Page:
So went the inner thoughts of a once naive man, and all too many innocent victims of the Disney Corporation. Yes, I admit that my excitement was uncontainable when I was accepted into the Disney Internship Program. Their presentation was a high-energy multimedia production that made me feel like my life was about to begin at last. And so it began.
The Welcome Package
A few weeks before the program was to begin, I received a welcome package. Needless to say, there was a lot to sign, but you can’t join the program unless you do, so I did. More on that later.
Along with the paperwork, Disney had delivered a book. Far from a fairy tale, this book contained only sketchings and descriptions detailing how you were and were not allowed to look while working in Disney World. Men were not allowed piercings, visible tattoos, or unkempt facial hair; we could wear one ring on the left hand if we wanted. Women were given an “appropriate” range of hair length and amount of skin showing. The term “all-American” was thrown around quite a bit throughout the book. Although it struck me as a little unusual, I accepted that this was a conglomerate business that needed to present itself a certain way.
I arrived in Disney World to find that I was assigned to a pretty nice apartment complex. So then no big deal that it was owned and run by Disney and the bushes on property were reshaped to resemble Mickey Mouse ears. That would become the least of my concerns. I soon discovered the ramifications of one of the dotted lines I’d signed. Disney housing was expensive, and although living there was mandatory for those in the Internship Program, Disney did not pick up the tab. In fact, as an added convenience, they took rent right out of our paychecks.
The first item on the itinerary was to attend a welcome presentation on our first night. It began with some statistics. The presenter had every member of the audience stand, and then half of us sit back down. “The people still standing will most likely not complete the program,” she said. An interesting statistic to be sure, but it struck me as unusually daunting for a welcome speech. She then proceeded to throw out many examples of why these people will quit or be “terminated” (Disney tends to sugarcoat its terms, for example – dubbing its employees “cast members,” and working in a theme park “on-stage” – but does its best to make getting fired sound like the worst thing in the world, hence “termination”). There was once a cast member who showed up late for work after receiving a warning. Terminated. There was once a guy who gave his friend a free hot dog at his quick-service food stand. Terminated. There was once a girl who had to leave work early to pick up her parents at the airport. Terminated. I later learned that Disney can’t afford the staff that they hire, so they make sure there are enough rules in play to efficiently maintain the cast member population in case their 1/2 drop-off rate prediction doesn’t come to fruition.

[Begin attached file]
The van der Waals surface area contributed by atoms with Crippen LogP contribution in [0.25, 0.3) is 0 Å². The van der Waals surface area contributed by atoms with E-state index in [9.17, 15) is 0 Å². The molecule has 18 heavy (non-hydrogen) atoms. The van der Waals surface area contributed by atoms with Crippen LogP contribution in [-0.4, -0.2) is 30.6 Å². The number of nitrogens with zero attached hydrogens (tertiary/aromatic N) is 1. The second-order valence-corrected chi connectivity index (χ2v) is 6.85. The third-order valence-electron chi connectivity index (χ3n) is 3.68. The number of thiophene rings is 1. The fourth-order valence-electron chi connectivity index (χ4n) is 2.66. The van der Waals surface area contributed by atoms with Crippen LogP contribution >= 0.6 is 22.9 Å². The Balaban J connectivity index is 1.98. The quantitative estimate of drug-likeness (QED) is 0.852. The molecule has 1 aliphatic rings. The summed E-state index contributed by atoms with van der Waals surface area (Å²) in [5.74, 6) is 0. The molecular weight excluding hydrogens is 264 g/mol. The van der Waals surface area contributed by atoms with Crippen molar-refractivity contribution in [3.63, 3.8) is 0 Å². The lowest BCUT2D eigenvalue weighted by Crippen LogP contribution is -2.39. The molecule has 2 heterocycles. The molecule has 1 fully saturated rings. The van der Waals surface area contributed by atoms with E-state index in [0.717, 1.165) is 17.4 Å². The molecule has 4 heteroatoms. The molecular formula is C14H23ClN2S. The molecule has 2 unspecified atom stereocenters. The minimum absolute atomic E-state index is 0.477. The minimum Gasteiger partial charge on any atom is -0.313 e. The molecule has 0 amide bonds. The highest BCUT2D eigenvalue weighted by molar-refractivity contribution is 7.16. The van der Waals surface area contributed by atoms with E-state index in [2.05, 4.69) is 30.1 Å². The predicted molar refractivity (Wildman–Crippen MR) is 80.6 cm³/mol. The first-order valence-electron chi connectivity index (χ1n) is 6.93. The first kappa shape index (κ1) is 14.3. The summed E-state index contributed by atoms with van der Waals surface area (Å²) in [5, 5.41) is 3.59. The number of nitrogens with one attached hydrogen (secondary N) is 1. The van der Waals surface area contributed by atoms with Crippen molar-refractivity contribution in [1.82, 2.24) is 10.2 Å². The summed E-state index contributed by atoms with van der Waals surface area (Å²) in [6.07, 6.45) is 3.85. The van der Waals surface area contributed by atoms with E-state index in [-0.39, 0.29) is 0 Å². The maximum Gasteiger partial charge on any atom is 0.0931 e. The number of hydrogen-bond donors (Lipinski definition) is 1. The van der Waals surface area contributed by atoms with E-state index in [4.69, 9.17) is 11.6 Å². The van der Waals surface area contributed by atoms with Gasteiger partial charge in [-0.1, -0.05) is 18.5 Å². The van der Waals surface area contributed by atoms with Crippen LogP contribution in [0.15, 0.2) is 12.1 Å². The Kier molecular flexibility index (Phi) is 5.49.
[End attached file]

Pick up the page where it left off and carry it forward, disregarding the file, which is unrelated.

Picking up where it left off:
Later that week, we were delivered a presentation from Vista bank – Orlando’s newly opened bank… wait for it… run by Disney – because apparently being endowed with the ability to take rent directly our of our paychecks didn’t give them enough control over our money – they wanted to have it all. Many signed up – the benefits were clear – it was convenient, and the only way to enroll in direct deposit, so as not to waste our precious time-off running to the bank. Ultimately though, it didn’t really matter, because our net balance after rent was so little that most, if not all of our money went right back into Disney’s parks and restaurants.